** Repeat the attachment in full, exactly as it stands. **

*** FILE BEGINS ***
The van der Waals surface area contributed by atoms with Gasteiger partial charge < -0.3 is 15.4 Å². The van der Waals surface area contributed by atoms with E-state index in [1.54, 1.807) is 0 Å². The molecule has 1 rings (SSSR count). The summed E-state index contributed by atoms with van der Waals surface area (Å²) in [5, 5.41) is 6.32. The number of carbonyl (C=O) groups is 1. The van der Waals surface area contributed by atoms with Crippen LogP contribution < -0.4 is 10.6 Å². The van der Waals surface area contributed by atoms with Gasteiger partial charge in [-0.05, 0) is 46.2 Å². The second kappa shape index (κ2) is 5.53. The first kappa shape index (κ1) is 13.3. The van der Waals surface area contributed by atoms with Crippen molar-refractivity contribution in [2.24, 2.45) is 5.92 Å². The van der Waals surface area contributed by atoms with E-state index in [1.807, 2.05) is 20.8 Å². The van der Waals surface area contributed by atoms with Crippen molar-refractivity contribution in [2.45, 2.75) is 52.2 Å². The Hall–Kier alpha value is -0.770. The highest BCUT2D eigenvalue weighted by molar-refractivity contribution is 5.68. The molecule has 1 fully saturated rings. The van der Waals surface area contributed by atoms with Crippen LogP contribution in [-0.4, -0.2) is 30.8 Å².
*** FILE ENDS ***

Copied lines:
The van der Waals surface area contributed by atoms with Gasteiger partial charge < -0.3 is 15.4 Å². The van der Waals surface area contributed by atoms with E-state index in [1.54, 1.807) is 0 Å². The molecule has 1 rings (SSSR count). The summed E-state index contributed by atoms with van der Waals surface area (Å²) in [5, 5.41) is 6.32. The number of carbonyl (C=O) groups is 1. The van der Waals surface area contributed by atoms with Crippen LogP contribution < -0.4 is 10.6 Å². The van der Waals surface area contributed by atoms with Gasteiger partial charge in [-0.05, 0) is 46.2 Å². The second kappa shape index (κ2) is 5.53. The first kappa shape index (κ1) is 13.3. The van der Waals surface area contributed by atoms with Crippen molar-refractivity contribution in [2.24, 2.45) is 5.92 Å². The van der Waals surface area contributed by atoms with E-state index in [1.807, 2.05) is 20.8 Å². The van der Waals surface area contributed by atoms with Crippen molar-refractivity contribution in [2.45, 2.75) is 52.2 Å². The Hall–Kier alpha value is -0.770. The highest BCUT2D eigenvalue weighted by molar-refractivity contribution is 5.68. The molecule has 1 fully saturated rings. The van der Waals surface area contributed by atoms with Crippen LogP contribution in [-0.4, -0.2) is 30.8 Å².